Guiding Values

My personal finance educational content is always written through my own heretical and personal lens. It may, or may not, align with traditional personal finance views. These are the guiding values I use through my content and mentorship work.

You are not broken. You do not need to be “fixed”. You are not “bad with money”, because you cannot be bad at something you were never taught. My role as a money mentor is to meet you where you are, help you build your skills and knowledge, and empower you to create a healthy and meaningful relationship with your finances. What that looks like:

  • Scaffolding financial literacy lessons based on educational best practices.
  • Sharing free information through my blog, podcast and social media channels on Instagram, TikTok, and YouTube.
  • Creating supportive and affirming products to guide your journey.

Personal finance is personal. Your personal finance journey is your own. No one but you gets to decide your goals, your motivation, or your methods. I am here to walk alongside you, but I cannot trek this journey for you. What that looks like:

  • Creating tailor-made one-on-one programming and actionable activities for each mentoring client based on their unique goals and circumstances.
  • Listening to my audience and gathering informal data on their pressing needs and desires.
  • Establishing personal accountability with follow-up materials between mentorship sessions.

Personal finance is political. No amount of budgeting, financial literacy, or fancy apps can undo the harm caused by broken systems. We vote for what we wish to see in the world with our dollars. What that looks like:

  • Sharing resources with an understanding that money touches all aspects of our lives.
  • Acknowledging and contextualizing systemic barriers that impact our daily financial lives.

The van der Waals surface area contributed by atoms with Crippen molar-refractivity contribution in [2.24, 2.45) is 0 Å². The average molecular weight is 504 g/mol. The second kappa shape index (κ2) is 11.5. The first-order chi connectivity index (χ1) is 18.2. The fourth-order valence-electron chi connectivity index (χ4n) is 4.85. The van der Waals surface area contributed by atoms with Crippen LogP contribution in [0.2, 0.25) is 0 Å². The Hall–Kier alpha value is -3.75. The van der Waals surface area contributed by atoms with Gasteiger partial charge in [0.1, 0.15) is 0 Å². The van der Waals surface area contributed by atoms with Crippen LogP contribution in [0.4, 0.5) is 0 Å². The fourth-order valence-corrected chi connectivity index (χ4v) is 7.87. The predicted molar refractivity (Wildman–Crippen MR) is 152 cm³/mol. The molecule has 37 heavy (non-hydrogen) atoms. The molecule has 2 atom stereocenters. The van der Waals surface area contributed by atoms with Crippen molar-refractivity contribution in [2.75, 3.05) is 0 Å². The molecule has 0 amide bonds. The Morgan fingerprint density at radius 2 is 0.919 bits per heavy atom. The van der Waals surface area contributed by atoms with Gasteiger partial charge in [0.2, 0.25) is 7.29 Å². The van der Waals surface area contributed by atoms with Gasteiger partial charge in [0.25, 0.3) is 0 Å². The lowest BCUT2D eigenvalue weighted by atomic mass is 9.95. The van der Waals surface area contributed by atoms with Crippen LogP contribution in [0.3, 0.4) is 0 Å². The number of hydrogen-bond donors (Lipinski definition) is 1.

• Taking action in my own community through Postcards to Voters, working as a poll worker during elections, and donating to causes that align with my values.

Every step forward is a celebration. Climbing the “money mountain” is hard. Celebrating progress is as important (and sometimes more important) than celebrating outcomes. Joy is an act of rebellion. What that looks like:

  • Emphasizing and celebrating the hard work it takes to change behaviors and habits.
  • Infusing joy into the process of learning.
  • Sharing my own wins and lessons learned.

Well-being > Well-Doing. You are not a machine. You are a multi-faceted human. It is not enough for you to do well – your well-being must be the priority. Improvement (not perfection) is the ultimate goal. I believe that everyone is doing the best they can in each moment. When you are less stressed about your finances and have more stability, it frees you to share your gifts with the world; which creates more stable and healthy communities. What that looks like:

  • Offering tailor-made mentorship programming with flexible scheduling and payment plans.
  • Expanding my knowledge through continuous education, study, and certification (such as through the National Financial Educators Council).
  • Honoring my own needs and well-being (such as going to therapy!)

Who I serve is an extension of what I value. I am not here to serve all people; I am here for the people I serve. What that looks like:

  • Aligning my marketing with my values and mission (and avoiding trends that don’t feel in alignment).
  • Refusing brand partnerships and affiliate marketing that does not adhere to my strict code of ethics.
  • Insisting on free consultations before committing to working with one-on-one mentorship clients.
  • Making my products and services as accessible and flexible as possible, while also making the work I do sustainable.